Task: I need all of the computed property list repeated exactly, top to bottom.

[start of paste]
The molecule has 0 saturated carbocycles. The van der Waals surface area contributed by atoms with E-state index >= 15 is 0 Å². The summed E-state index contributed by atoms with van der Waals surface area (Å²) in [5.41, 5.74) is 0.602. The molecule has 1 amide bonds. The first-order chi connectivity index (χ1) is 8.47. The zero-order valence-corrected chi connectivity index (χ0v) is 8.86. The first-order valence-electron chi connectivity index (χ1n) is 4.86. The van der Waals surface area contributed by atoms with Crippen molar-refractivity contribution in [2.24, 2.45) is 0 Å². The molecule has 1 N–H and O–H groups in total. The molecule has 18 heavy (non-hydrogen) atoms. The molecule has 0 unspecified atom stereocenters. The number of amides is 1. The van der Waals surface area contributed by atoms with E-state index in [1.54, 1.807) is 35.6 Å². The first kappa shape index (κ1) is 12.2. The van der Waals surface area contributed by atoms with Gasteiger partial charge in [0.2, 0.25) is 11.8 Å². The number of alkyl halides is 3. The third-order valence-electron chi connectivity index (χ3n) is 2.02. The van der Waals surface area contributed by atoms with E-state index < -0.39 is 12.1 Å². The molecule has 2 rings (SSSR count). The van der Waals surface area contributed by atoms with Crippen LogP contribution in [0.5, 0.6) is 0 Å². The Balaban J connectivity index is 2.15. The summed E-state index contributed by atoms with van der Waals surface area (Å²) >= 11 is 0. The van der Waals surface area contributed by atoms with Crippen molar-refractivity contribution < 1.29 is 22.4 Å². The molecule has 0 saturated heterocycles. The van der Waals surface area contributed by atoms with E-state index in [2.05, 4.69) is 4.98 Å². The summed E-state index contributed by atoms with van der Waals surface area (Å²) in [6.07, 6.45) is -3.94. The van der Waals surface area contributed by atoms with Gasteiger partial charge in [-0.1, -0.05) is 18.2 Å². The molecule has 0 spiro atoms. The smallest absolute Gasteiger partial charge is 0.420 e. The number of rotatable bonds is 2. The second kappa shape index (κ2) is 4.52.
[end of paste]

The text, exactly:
The molecule has 0 saturated carbocycles. The van der Waals surface area contributed by atoms with E-state index >= 15 is 0 Å². The summed E-state index contributed by atoms with van der Waals surface area (Å²) in [5.41, 5.74) is 0.602. The molecule has 1 amide bonds. The first-order chi connectivity index (χ1) is 8.47. The zero-order valence-corrected chi connectivity index (χ0v) is 8.86. The first-order valence-electron chi connectivity index (χ1n) is 4.86. The van der Waals surface area contributed by atoms with Crippen molar-refractivity contribution in [2.24, 2.45) is 0 Å². The molecule has 1 N–H and O–H groups in total. The molecule has 18 heavy (non-hydrogen) atoms. The molecule has 0 unspecified atom stereocenters. The number of amides is 1. The van der Waals surface area contributed by atoms with E-state index in [1.54, 1.807) is 35.6 Å². The first kappa shape index (κ1) is 12.2. The van der Waals surface area contributed by atoms with Gasteiger partial charge in [0.2, 0.25) is 11.8 Å². The number of alkyl halides is 3. The third-order valence-electron chi connectivity index (χ3n) is 2.02. The van der Waals surface area contributed by atoms with E-state index < -0.39 is 12.1 Å². The molecule has 2 rings (SSSR count). The van der Waals surface area contributed by atoms with Crippen LogP contribution in [0.5, 0.6) is 0 Å². The Balaban J connectivity index is 2.15. The summed E-state index contributed by atoms with van der Waals surface area (Å²) >= 11 is 0. The van der Waals surface area contributed by atoms with Crippen molar-refractivity contribution < 1.29 is 22.4 Å². The molecule has 0 saturated heterocycles. The van der Waals surface area contributed by atoms with E-state index in [2.05, 4.69) is 4.98 Å². The summed E-state index contributed by atoms with van der Waals surface area (Å²) in [6.07, 6.45) is -3.94. The van der Waals surface area contributed by atoms with Gasteiger partial charge in [-0.1, -0.05) is 18.2 Å². The molecule has 0 spiro atoms. The smallest absolute Gasteiger partial charge is 0.420 e. The number of rotatable bonds is 2. The second kappa shape index (κ2) is 4.52.